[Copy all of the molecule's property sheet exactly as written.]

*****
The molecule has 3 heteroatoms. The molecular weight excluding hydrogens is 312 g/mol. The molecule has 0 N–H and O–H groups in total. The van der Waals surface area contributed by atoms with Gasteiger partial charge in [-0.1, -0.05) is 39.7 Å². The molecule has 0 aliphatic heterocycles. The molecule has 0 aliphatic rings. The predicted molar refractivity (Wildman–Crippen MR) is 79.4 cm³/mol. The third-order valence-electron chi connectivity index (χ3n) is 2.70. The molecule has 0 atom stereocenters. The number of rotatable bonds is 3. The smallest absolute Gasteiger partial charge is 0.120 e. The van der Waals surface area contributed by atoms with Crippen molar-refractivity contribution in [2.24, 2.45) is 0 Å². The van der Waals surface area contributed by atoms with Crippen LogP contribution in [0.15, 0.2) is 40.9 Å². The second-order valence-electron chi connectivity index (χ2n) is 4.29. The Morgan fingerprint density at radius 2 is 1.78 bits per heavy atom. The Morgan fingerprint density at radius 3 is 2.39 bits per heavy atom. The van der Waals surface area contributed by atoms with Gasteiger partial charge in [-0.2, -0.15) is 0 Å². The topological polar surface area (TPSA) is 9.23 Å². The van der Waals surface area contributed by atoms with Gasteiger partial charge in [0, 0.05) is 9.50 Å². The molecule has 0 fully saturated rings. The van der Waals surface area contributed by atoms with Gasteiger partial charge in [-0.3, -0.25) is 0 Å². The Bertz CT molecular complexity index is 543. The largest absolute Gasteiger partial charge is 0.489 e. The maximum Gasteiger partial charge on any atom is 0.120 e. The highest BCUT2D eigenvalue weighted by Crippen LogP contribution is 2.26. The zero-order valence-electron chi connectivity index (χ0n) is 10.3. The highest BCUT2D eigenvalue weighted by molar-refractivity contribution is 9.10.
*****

The molecule has 3 heteroatoms. The molecular weight excluding hydrogens is 312 g/mol. The molecule has 0 N–H and O–H groups in total. The van der Waals surface area contributed by atoms with Gasteiger partial charge in [-0.1, -0.05) is 39.7 Å². The molecule has 0 aliphatic heterocycles. The molecule has 0 aliphatic rings. The predicted molar refractivity (Wildman–Crippen MR) is 79.4 cm³/mol. The third-order valence-electron chi connectivity index (χ3n) is 2.70. The molecule has 0 atom stereocenters. The number of rotatable bonds is 3. The smallest absolute Gasteiger partial charge is 0.120 e. The van der Waals surface area contributed by atoms with Crippen molar-refractivity contribution in [2.24, 2.45) is 0 Å². The van der Waals surface area contributed by atoms with Crippen LogP contribution in [0.15, 0.2) is 40.9 Å². The second-order valence-electron chi connectivity index (χ2n) is 4.29. The Morgan fingerprint density at radius 2 is 1.78 bits per heavy atom. The Morgan fingerprint density at radius 3 is 2.39 bits per heavy atom. The van der Waals surface area contributed by atoms with Gasteiger partial charge in [-0.2, -0.15) is 0 Å². The topological polar surface area (TPSA) is 9.23 Å². The van der Waals surface area contributed by atoms with Gasteiger partial charge in [0, 0.05) is 9.50 Å². The molecule has 0 fully saturated rings. The van der Waals surface area contributed by atoms with Gasteiger partial charge in [-0.3, -0.25) is 0 Å². The Bertz CT molecular complexity index is 543. The largest absolute Gasteiger partial charge is 0.489 e. The maximum Gasteiger partial charge on any atom is 0.120 e. The highest BCUT2D eigenvalue weighted by Crippen LogP contribution is 2.26. The zero-order valence-electron chi connectivity index (χ0n) is 10.3. The highest BCUT2D eigenvalue weighted by molar-refractivity contribution is 9.10.